Name that icon.

Inscribing the name of the icon is literally one of the most important steps in completing the process. Generally, the icon name or subject is written in the language of the people who will be using it.

But let’s say you would like to stay true to the genre and time period of the prototype and name your icon in Church Slavonic or Greek.

Below is a link to a lovely reference of common identifiers in iconography, translated to English and also written in Church Slavonic, Greek, listed with their respective centuries. See the two examples below of the name John:

John – 15th Century Russian

John – 16th Century Greek

Click this link to see the full article.

The Earth’s Natural Palette

Animal + Vegetable +Mineral = humble tools used in iconography. Among them, ochres, or raw earth, are the most beautiful, and simplest of pigments.

Photo of Heidi Gustafson from her website,

Early Futures – This amazing archive is an attempt to collect and catalog every ochre in the world, an idea that came to Heidi Gustafson as a calling, which is one of the reasons this is such a lovely story, as Iconography also comes to many of us as a calling.

Some of the world’s ochres Heidi Gustafson is cataloging.

Over 550 Samples

Heidi’s ever-growing archive has become a collaborative project with contributions from archaeologists, scientists, and creatives from around the world and includes over 550 samples of ochres. To see the collection of fabulous colors on her website, click here: Early Futures.

To read the article on Heidi’s work posted in The Colossal, click below:

Ochre Samples

Summary of Stylistic Elements of Icons

Icons reflect creation redeemed, the ideal of man, eschatological man, pure without sin in contrast with man of the fallen world. Man is shown in Heaven as described in the Book of Revelation and also as reported during the Transfiguration. Here are some typical characteristics of the iconographic style:

Exaggerated Features:  eyes, ears, nose are typically lengthened to show that a saint is one who contemplates divine mysteries, hears the word of God and follows it, smelling the fragrance of paradise.

Reduced Size of Expressive Body Parts:  mouths and hands are smaller because a saint always listens and considers information with wisdom, before acting. Lips and gestures can be smaller and more refined because saints are full of divine power, so their words and deeds are very potent. They do not need to do or say much for a lot to happen. The emphasis is on saintly humility, without drama or self aggrandizement. (Fingers are the exception, however, as they are pictured as long and graceful.)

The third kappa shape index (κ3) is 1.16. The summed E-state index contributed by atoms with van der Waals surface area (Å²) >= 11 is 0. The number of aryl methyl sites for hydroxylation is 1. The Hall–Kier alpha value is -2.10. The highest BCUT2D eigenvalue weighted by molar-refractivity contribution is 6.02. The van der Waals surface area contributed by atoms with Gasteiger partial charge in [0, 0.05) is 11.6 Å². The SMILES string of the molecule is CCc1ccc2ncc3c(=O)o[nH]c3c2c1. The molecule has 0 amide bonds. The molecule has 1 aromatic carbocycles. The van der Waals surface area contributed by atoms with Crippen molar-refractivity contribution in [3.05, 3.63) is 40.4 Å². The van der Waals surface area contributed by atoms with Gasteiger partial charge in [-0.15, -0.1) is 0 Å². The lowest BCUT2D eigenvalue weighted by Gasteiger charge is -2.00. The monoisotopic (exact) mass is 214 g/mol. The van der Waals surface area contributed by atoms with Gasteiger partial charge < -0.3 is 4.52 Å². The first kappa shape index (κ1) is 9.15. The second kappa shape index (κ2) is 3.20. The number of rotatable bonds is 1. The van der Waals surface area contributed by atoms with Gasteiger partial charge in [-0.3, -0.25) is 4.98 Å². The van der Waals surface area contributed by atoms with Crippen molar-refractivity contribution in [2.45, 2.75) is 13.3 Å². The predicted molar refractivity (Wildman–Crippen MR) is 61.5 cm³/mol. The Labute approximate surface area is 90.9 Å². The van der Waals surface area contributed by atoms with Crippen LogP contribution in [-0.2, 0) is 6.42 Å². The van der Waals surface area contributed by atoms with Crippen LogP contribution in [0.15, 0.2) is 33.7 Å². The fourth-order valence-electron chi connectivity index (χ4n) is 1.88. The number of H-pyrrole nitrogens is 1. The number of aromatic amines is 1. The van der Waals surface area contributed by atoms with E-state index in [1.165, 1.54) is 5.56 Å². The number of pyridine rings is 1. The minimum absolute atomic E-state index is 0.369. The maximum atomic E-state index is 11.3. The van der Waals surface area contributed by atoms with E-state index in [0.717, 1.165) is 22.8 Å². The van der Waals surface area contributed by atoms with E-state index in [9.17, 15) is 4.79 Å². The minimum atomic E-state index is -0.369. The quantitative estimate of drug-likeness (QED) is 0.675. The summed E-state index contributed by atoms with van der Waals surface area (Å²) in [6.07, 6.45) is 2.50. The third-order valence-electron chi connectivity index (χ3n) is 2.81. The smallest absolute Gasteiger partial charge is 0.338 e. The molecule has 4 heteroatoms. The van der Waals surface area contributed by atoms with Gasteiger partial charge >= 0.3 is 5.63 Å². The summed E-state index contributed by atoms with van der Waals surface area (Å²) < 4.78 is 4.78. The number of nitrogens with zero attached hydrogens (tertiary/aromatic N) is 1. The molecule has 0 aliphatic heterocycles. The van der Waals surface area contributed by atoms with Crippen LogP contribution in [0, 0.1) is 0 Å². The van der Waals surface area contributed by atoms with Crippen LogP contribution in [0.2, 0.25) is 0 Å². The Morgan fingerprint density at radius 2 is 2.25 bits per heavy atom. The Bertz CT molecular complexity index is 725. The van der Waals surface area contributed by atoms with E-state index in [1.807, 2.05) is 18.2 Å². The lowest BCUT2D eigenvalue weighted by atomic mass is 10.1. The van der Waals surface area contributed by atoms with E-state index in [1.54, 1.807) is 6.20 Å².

No Emotion – because a Holy person is calm, all knowing and doesn’t need to emote.

Saint is the source of light – icons show no shadow and no glint of reflected light in the eye of a Holy person, because they do not need created light. The saint is the source of light itself.

Position – full frontal or ¾ view. A Holy person is never shown in profile to ensure face-to-face interaction with the viewer.

Two Dimensional – because the icon represents another world without space and time, there is no need for naturalism of three dimensionality.

Two Dimensional Flatness helps the viewer to pass through the image in unity with the Holy person. Flatness denotes Heaven and the fullness of God, where there is no time and space.

Hierarchical Perspective – denotes spiritual importance – Christ is always the focal point, then Mary, all else is subordinate, which is why trees, rocks and mountains may depicted in icons as bowing to them.

Multiview Perspective – (AKA axonometric) allows for the front and back of buildings to be shown simultaneously because when we look at something of absolute purity, our knowledge does not need to be restricted by reality.

Sacred Geometry is used to order the icon for a well-balanced composition.  The relationships follow Pythagorean ratios of 1:2, 2:3, 3:4.

How to Read Christian Iconography – Symbols & Saints

Iconography in terms of symbols – A truly comprehensive resource for the iconography community, this secular website enables the viewer to learn how to identify symbols and saints in medieval art and read the legends behind the saints’ pictures. Everything is beautifully linked and has an extensive bibliography.

This site was prepared by Richard Stracke, assisted by Claire Stracke, for the Department of English and Foreign Languages at Augusta University. Dr. Stracke is Emeritus Professor of English in the Department, and Mrs. Stracke is a veteran of Davidson Fine Arts School and of several projects like this one.

Dual Nature of Christ

Christ Pantocrator
Christ Pantocrator
Composite images of both sides of Christ’s face

The Christ Pantocrator of St. Catherine’s Monastery at Sinai is one of the oldest Eastern Roman religious icons, dating from the 6th century AD.

Did you think that maybe the artist didn’t quite get the eyes right? There is a reason for that. Just like there is a reason for every brushstroke in iconography.

Many agree that this icon represents the dual nature of Christ, illustrating traits of both man and God, perhaps influenced by the ecumenical councils of the previous century at Ephesus and Chalcedon.

Christ’s features on his left side (the viewer’s right) are supposed to represent the qualities of his human nature, while his right side (the viewer’s left) represents his divinity

His right hand is shown opening outward, signifying his gift of blessing, while the left hand and arm is clutching a thick Gospel book.